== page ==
The grid of cycle routes in Camden is already better than in adjacent boroughs, and Camden should be congratulated on proposing some more useful steps here. I would particularly support the connection from Royal College Street to Gloucester Avenue, via Delancey Street, if done to the same standard as Royal College Street, and the proposed extension of the Royal College Street route southwards via Midland Road. I'd also particularly support development of a Clerkenwell Boulevard via Theobalds Road and Bloomsbury Way, one of the most cycled routes in London, with a good standard of two-way, dedicated provision for cyclists, separated from the buses. Where Camden's proposals particularly fall short are in the treatment of the N-S route on Tottenham Court Road or Gower Street. One of these should be prioritised for cycling, with good-quality, ample dedicated space not shared with buses. Taking the totality of width available on these two roads, this must be possible. The concept of making them both two-way should not be elevated in importance over providing dedicated space for cycling on one of them.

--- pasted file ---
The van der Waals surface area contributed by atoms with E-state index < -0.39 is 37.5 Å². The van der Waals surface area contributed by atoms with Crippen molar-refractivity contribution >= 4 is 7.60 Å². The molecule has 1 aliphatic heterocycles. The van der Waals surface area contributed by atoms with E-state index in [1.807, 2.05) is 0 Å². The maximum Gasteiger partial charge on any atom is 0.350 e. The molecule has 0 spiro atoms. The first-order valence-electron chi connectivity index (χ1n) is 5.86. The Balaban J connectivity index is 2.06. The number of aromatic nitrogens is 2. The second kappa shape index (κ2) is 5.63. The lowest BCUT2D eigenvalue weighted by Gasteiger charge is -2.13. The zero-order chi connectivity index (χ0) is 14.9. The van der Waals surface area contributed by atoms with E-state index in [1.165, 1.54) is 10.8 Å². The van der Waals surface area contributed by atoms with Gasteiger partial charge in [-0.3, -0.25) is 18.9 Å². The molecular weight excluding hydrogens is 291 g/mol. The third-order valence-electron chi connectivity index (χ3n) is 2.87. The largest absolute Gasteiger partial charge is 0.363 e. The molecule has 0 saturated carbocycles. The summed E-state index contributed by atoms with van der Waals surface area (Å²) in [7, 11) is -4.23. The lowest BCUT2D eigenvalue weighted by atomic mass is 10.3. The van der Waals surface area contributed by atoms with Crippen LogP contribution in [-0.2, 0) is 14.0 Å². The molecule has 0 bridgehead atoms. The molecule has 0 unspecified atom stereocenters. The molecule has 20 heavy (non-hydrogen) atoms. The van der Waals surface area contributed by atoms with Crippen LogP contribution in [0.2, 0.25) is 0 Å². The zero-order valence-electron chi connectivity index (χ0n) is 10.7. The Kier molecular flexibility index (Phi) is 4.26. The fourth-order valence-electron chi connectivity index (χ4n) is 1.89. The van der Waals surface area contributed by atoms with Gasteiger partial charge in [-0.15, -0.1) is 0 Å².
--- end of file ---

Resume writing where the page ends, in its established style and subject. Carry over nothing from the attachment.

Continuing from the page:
The highest priority in Camden must be the improvement of the Bloomsbury E-W route, or Seven Stations Link. This is now massively over-capacity, and a whole lane of the road needs to be reallocated, with a consequent readjustment of the one-way system. Though-traffic on this axis needs to be forced back to Euston Road, where it belongs. Alternatively, a series of mode-filters or opposing one-ways for motors would exclude through-traffic and allow a continuous cycling boulevard using the whole width of the road.